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Government backs legislation on ticket touting

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  • 25-07-2018 8:05am
    #1
    Registered Users Posts: 10,782 ✭✭✭✭


    Thought this was relevant to people here, hopefully it goes through

    https://www.rte.ie/amp/980816/

    The Government has agreed on legislative measures to tackle ticket touting.

    Minister for Business, Enterprise and Innovation Heather Humphreys said the proposed legislation would ban the above-face value resale of tickets for sporting and entertainment events in designated venues with a capacity of 1,000 or more.

    It would also prohibit the use of bot software to purchase tickets in excess of the number permitted by event organisers.

    The legislation would also give effect to the commitment given to UEFA (the Union of European Football Associations) to ban the unauthorised transfer and use of tickets for matches and official events taking place in Ireland during the Euro 2020 Championship.

    In order to implement these measures, the Government has said it will support and amend the Prohibition of Above-Cost Ticket Touting Bill introduced by deputies Noel Rock and Stephen Donnelly.

    Minister Humphreys said: "It’s wrong that people who make no contribution to sport or music can profit from the resale of tickets for sell-out matches and shows. In doing so, they deprive genuine fans of the opportunity to attend these events, and the time has come to put a stop to it.

    "I am confident that this bill will have the support of the main sporting bodies, of many artists and promoters in the entertainment industry, and of music and sports fans right across the country.

    "It is also a tangible example of new politics at work and in that regard I want to acknowledge the efforts of deputies Noel Rock and Stephen Donnelly, who have engaged constructively on this matter so we can bring forward workable proposals which will benefit genuine fans. I look forward to continuing to work with both deputies and our Oireachtas colleagues in progressing this bill."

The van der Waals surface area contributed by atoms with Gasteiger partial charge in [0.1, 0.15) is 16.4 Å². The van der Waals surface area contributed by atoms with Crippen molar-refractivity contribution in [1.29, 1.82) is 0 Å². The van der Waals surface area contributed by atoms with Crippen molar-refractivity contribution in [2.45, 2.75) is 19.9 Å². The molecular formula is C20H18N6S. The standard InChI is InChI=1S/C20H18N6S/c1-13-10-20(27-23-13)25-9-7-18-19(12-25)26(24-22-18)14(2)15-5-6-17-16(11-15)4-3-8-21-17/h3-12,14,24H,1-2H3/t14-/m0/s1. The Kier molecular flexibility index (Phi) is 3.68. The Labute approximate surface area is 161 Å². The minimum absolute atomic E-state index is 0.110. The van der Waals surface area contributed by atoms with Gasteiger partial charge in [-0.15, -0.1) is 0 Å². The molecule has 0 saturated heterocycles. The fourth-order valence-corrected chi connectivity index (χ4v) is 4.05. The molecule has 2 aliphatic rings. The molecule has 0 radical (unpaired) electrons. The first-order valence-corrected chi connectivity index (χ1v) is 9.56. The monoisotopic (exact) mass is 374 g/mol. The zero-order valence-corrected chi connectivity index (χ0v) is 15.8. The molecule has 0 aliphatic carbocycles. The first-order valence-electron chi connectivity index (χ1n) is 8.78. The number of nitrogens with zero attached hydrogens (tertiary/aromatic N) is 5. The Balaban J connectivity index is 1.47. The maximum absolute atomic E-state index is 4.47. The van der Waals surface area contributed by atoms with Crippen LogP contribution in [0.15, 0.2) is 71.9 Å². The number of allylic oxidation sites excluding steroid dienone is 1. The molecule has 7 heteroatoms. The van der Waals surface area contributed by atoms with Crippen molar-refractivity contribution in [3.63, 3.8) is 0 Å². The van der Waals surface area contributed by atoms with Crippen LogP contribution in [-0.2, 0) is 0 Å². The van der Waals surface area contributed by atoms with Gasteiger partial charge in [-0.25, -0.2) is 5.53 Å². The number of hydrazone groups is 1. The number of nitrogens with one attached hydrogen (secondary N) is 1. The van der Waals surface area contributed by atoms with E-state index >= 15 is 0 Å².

The Government’s decision has been welcomed by Mr Rock and Mr Donnelly


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Comments

  • Registered Users Posts: 950 ✭✭✭phunkadelic


    This will just mean TM will do more of the sneaky tactics.
    They will lose money from seatwave profits etc, so to make up for it they will have more allocated to expensive categories, VIP etc, initially. (Eg gold circle for Rolling stones).
    Then they will release the unsold ones as standard tickets a few months later.


  • Registered Users Posts: 12,553 ✭✭✭✭The Nal


    the proposed legislation would ban the above-face value resale of tickets for sporting and entertainment events in designated venues with a capacity of 1,000 or more.

    Hows that going to work? No seatwave etc?


  • Closed Accounts Posts: 13,687 ✭✭✭✭jack presley


    Will there be anything to stop Seatwave etc from just selling the tickets from their UK site or some other offshore place?


  • Registered Users Posts: 6,539 ✭✭✭ghostdancer


    This will just mean TM will do more of the sneaky tactics.
    They will lose money from seatwave profits etc, so to make up for it they will have more allocated to expensive categories, VIP etc, initially. (Eg gold circle for Rolling stones).
    Then they will release the unsold ones as standard tickets a few months later.
    that's down to the promoter, not really ticketmaster.


  • Registered Users Posts: 5,586 ✭✭✭Zardoz


    Will there be anything to stop Seatwave etc from just selling the tickets from their UK site or some other offshore place?


    That is exactly what they and Viagogo will do,Viagogo are by far the biggest player in this country.
    They only need to move to Northern Ireland .

    In some ways this might actually be good for Ticketmaster as phunkadelic says .
    If other sites are not reselling tickets then Ticketmaster will have a monopoly to sell their platinum and VIP tickets.
    This is something they have been transitioning to over the last few months.

    The recent Paul McCartney UK tour sold out in seconds but there are platinum tickets up on Ticketmaster at ludicrous prices and the Ticketmaster owned resale sites Seatwave and Getmein are not listing tickets to drive these Platinum sales.
    Ticketmaster are drip feeding Platinum tickets to keep the prices high.

    Ticketmaster have a monopoly in this country selling tickets so they can manipulate supply and demand for events ,they already do it but with this new law they will do it even more.
    Ticketmaster want to become the biggest tout of all and this law will achieve that ,it strengthens their monopoly even more.